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Father Fired For Attending Birth Of Son Gets Job Offers

A father of four from New Hampshire who missed two shifts at his job to be with his wife while she gave birth to their son was fired on Jan. 1.

Lamar Austin, a military veteran, was on a 90-day trial period with Solerno Protective Services, which provides security to stores and colleges, The Huffington Post reported.

Austin had worked all of his shifts, but on Dec. 28 he had to decline an offer to work because he had to take his wife to the doctor. The employer reportedly wanted him to be on call 24/7 and "dependable."

When his wife went into labor two days later, Austin decided to remain with her at the hospital.

"I thought, 'I'm just going to do what I feel is right for my family,' and that's it," he said.

At around 1 a.m. on New Year's Day, Austin got a text message from his employer, reading, "As of now, you are terminated."

"I looked at it and I was like, 'Wow. OK, cool,' and that was about it for me," said Austin of his reaction.

He added that he was focused on the birth of his son, Cainan, the first baby to be born in Concord in 2017.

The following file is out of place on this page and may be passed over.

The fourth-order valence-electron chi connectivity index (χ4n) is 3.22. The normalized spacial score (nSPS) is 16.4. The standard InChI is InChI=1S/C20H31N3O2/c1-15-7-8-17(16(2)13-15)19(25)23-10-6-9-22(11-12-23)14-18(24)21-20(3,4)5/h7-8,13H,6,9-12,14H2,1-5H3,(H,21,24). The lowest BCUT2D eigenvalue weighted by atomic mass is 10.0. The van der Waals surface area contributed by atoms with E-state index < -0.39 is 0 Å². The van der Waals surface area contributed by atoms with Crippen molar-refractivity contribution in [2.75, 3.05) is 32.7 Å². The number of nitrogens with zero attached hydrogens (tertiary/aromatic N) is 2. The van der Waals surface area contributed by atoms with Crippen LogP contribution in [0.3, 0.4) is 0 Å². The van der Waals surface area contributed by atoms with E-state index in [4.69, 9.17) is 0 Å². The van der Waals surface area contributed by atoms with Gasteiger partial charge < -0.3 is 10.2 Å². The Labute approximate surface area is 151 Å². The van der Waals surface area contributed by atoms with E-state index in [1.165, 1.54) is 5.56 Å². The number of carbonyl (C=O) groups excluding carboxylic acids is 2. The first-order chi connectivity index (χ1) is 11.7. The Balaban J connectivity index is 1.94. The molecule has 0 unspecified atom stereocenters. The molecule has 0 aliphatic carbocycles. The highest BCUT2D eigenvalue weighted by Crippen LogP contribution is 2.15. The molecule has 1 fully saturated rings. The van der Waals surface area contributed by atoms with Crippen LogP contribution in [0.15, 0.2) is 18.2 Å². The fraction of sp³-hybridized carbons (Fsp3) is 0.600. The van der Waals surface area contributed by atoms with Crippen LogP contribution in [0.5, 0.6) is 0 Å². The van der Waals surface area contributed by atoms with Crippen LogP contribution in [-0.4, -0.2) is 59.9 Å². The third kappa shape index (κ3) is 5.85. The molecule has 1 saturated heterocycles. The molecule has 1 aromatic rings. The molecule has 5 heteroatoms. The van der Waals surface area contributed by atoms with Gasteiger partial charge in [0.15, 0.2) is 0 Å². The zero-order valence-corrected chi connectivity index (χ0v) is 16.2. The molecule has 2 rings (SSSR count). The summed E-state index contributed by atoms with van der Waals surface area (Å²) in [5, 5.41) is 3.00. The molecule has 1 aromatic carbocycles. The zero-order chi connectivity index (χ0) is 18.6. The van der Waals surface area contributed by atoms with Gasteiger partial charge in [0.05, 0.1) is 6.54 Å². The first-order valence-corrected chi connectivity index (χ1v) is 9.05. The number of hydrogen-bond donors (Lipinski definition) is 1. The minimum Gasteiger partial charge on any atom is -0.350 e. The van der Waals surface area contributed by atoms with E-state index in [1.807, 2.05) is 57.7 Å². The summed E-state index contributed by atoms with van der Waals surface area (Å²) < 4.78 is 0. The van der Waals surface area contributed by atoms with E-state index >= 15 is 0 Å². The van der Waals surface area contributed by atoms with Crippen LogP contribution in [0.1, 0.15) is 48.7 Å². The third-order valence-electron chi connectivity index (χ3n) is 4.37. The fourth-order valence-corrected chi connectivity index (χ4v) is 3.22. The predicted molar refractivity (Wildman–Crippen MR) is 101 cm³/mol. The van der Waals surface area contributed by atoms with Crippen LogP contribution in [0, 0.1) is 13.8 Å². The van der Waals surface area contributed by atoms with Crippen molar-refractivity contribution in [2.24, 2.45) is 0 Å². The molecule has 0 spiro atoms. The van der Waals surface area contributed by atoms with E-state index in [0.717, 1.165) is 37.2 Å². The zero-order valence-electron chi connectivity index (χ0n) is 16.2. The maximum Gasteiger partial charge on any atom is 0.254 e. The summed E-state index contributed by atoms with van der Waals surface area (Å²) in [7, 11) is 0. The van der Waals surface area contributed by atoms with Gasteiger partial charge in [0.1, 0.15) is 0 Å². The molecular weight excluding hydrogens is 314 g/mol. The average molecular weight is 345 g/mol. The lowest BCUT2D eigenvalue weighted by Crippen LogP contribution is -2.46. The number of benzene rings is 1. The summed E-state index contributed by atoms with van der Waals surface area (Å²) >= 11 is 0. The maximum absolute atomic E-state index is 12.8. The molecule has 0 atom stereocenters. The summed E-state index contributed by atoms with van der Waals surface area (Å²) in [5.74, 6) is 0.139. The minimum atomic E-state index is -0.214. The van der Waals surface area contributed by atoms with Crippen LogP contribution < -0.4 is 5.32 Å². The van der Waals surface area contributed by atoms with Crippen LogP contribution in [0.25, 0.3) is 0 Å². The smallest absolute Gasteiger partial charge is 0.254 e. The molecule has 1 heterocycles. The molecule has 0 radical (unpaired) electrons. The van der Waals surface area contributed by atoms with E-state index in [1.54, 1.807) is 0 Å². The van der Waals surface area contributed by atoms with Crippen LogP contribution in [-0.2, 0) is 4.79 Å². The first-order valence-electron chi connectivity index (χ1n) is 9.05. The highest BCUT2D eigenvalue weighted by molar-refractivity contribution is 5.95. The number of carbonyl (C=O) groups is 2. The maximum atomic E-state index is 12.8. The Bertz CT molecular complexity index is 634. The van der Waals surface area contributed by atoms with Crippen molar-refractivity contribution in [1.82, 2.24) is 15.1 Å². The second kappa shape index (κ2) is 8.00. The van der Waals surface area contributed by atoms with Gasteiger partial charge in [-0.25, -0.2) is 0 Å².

Austin did not have to wait long until support for his decision poured in. Several organizations gave Austin job offers, among them the International Brotherhood of Electrical Workers.

"I know how valuable family time is, and if you’re a union member we incorporate that, we understand that, and we don’t penalize you for that," said Denis Beaudoin, who encouraged Austin to apply for an apprentice position, according to the Concord Monitor.

"That's the one I'm going to pursue," Austin told The Huffington Post.

Complete strangers also helped out the Austin family. Sahra Persechino set up a GoFundMe page to raise funds for the family to help cover the unexpected loss of income.

"I don’t think they should have to be worrying about financial issues right now; it should be a joyful time for them,” Persechino said. “Anything we can do to make this even more joyous is worth it."  

New Hampshire is an at-will employment state, meaning employers and employees can usually terminate an employment contract at any time for any reason.

Sources: The Huffington Post, Concord Monitor / Photo credit: Lamar Austin via The Huffington Post

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